Principal Owner

Written by True Tamplin, BSc, CEPF®

Reviewed by Subject Matter Experts

Updated on March 29, 2023

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A principal owner is one of several owners—shareholders or partners—in a privately owned business.

They are responsible for the overall management of an organization, reporting directly to their shareholders or partners.

The position does not come without risk; it's important that potential candidates understand the responsibilities involved before making the decision to become a principal owner.

Most of the time, the principal is also the owner who receives the most money from their shares or partners.

This is because the principal owner is the one who bears most of the responsibility for leading and managing the business.

What Are Principal Owner Responsibilities?

Principal owners have many responsibilities, some of which can be onerous.

Here are just some of the many tasks that come with being a principal owner:

Leadership Roles

They are usually in charge of overseeing all managerial functions, including staffing.

Investor Relations

Representing the company in front of investors who may provide capital.

Reporting to Board of Directors or Advisory Committee

This usually includes giving a bi-weekly business update, monthly financial statements and quarterly reports.

Raising Capital / Closed Periods

Setting fundraising goals and determining how to reach them, as well as advising the board on the best way to close a funding round.

Financial Planning & Forecasting

Formulating business strategies based on past performance, future potential and economic factors. This includes forecasting expenses, generating capital forecasts and managing cash flow.

Accounting & Legal Roles

Attending board meetings, reporting to the board on a regular basis and making sure to follow all internal procedures.

Liaising with Tax Advisors

They are responsible for keeping track of financial transactions and filing tax returns.

Human Resources Tasks

Additionally, principal owners may be tasked with overseeing human resources tasks.
This means that they have to hire or fire employees, consult with HR managers regarding workplace issues and make changes that affect employee benefits.

How To Become a Principal Owner?

There are a few ways you can become a principal owner, but most common way is to:

  • Start your own company

This may seem like the easiest and fastest way to be a principal owner, but it's not as easy as it seems, especially when there are other things on your plate. It takes time and energy to build an organization, so only do this if you're prepared to work hard.

  • Buy in when someone else starts a company

This is also another way to be a principal owner; all you have to do is invest in the business and become an owner. You could provide the capital needed for the business to begin running, or cash in if the business is already making profits.

  • Work at a company with advantages to being a principal owner

The last way to become a principal owner is to work for an existing company that has all or some of the following things:

  • The potential for future growth and success
  • A strong leadership team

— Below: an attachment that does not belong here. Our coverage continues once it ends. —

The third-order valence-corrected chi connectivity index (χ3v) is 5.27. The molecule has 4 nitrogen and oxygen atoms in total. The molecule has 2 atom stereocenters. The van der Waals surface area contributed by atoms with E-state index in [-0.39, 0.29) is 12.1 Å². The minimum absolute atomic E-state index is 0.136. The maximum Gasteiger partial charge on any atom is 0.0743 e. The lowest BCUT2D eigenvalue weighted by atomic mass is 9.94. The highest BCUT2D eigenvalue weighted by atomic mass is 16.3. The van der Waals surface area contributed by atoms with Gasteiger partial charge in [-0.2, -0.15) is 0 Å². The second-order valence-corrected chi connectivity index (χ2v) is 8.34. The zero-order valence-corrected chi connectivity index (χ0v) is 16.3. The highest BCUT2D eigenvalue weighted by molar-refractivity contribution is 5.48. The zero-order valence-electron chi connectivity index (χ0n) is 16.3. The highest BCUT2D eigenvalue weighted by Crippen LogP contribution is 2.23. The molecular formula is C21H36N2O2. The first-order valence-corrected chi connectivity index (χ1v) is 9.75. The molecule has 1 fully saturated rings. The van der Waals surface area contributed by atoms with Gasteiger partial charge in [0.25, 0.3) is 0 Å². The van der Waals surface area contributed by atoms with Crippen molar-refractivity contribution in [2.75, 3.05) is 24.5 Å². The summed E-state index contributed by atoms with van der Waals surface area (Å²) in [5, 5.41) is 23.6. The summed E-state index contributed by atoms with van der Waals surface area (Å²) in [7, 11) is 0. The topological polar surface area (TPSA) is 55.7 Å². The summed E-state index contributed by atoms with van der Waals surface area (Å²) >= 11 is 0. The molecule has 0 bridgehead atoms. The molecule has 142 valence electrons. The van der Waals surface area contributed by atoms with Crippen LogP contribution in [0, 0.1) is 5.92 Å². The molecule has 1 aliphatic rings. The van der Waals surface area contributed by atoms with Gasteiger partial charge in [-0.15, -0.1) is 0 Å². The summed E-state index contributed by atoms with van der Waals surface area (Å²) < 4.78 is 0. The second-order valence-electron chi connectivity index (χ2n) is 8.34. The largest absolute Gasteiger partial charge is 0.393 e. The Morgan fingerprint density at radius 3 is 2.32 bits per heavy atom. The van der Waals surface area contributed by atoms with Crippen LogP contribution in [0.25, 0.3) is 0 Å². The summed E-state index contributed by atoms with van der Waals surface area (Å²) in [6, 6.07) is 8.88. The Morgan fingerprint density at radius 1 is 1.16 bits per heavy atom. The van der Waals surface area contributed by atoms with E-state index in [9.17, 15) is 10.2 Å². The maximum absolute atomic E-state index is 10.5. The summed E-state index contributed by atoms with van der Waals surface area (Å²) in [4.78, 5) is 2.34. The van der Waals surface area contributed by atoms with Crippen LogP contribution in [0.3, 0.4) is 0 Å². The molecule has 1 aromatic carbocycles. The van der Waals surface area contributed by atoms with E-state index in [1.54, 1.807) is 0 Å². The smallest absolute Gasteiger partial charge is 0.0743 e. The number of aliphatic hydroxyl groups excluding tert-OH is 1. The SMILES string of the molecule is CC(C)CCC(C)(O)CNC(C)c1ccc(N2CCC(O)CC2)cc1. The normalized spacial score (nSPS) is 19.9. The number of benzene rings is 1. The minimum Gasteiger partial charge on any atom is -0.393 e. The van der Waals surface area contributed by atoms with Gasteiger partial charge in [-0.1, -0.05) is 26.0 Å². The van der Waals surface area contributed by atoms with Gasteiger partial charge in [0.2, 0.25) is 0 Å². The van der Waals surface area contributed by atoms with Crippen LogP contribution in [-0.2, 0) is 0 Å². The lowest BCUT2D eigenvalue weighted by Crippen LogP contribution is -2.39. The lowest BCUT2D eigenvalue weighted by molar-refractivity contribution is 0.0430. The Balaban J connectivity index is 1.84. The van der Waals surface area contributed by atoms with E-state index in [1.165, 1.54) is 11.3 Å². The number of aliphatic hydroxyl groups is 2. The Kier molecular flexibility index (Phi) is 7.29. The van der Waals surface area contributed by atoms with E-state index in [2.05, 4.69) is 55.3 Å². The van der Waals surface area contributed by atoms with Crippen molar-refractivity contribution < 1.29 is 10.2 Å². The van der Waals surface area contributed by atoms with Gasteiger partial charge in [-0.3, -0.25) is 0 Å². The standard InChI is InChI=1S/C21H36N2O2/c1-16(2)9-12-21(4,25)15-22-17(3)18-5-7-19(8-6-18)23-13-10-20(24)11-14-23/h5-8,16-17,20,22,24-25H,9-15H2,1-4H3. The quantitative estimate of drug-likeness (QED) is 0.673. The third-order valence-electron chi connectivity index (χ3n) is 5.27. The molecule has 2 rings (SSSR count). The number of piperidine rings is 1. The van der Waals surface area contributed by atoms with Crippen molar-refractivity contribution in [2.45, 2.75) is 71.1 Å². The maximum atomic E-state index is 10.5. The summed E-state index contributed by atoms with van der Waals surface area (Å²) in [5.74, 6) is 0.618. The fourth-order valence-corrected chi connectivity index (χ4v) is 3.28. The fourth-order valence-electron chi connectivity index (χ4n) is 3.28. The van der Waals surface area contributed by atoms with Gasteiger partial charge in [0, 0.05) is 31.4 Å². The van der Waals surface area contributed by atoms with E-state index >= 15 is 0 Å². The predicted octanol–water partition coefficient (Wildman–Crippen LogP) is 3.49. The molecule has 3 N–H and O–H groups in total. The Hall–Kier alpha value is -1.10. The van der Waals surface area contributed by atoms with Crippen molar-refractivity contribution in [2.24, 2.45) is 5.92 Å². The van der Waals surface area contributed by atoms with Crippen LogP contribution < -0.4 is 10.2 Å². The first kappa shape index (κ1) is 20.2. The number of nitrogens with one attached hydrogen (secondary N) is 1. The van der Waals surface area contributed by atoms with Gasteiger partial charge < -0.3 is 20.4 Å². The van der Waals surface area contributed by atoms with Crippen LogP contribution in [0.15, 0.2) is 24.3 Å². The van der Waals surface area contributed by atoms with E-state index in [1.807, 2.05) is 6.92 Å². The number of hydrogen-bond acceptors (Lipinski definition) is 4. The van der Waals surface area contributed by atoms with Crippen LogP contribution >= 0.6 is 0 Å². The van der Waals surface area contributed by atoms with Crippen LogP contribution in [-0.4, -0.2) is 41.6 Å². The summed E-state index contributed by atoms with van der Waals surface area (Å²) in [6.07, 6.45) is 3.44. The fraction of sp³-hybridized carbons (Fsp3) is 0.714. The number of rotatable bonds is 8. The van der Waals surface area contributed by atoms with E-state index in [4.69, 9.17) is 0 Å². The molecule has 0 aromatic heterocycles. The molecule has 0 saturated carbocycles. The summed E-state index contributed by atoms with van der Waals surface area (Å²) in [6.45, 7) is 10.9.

• Investors willing to provide capital when needed
  • An established business structure

Benefits of Being a Principal Owner

First of all, your hard work will be rewarded.

Beyond that, there are other advantages to being a principal owner that you should note:

  • You'll have complete control over how your business is run. This means you're allowed to make important decisions without having to ask permission.
  • Being a principal owner also gives you the chance to grow with your business. You'll have the power to make important decisions, including managing people and resources.
  • Finally, if things go well, you can get an immense amount of wealth. Being a principal owner means that you are entitled to receive more shares or profits than other owners.

Drawbacks of Being a Principal Owner

There are disadvantages, too. Here are just some of them:

  • Personal liability comes with being a principal owner so if your business fails, you'll lose everything and owe money to your creditors.
  • Being a principal owner requires a lot of time and energy, so you'll have to give up other things in your life if you want to succeed.
  • There are always risks involved, even if you think the business is completely safe.
  • You may find yourself in an uncomfortable position where you have to fire or lay off workers. There's no benefit in firing employees because it only adds to the tension and stress level of other employees who want to keep their jobs.

Final Thoughts

There are benefits and drawbacks to being a principal owner, but those who've done it say the advantages far outweigh its disadvantages.

If you're prepared to take on some risk and work hard, then becoming a principal owner is one option that may prove effective for you as well as your business.

Principal Owner FAQs

About the Author

True Tamplin, BSc, CEPF®

True Tamplin is a published author, public speaker, CEO of UpDigital, and founder of Finance Strategists.

True is a Certified Educator in Personal Finance (CEPF®), author of The Handy Financial Ratios Guide, a member of the Society for Advancing Business Editing and Writing, contributes to his financial education site, Finance Strategists, and has spoken to various financial communities such as the CFA Institute, as well as university students like his Alma mater, Biola University, where he received a bachelor of science in business and data analytics.

To learn more about True, visit his personal website or view his author profiles on Amazon, Nasdaq and Forbes.

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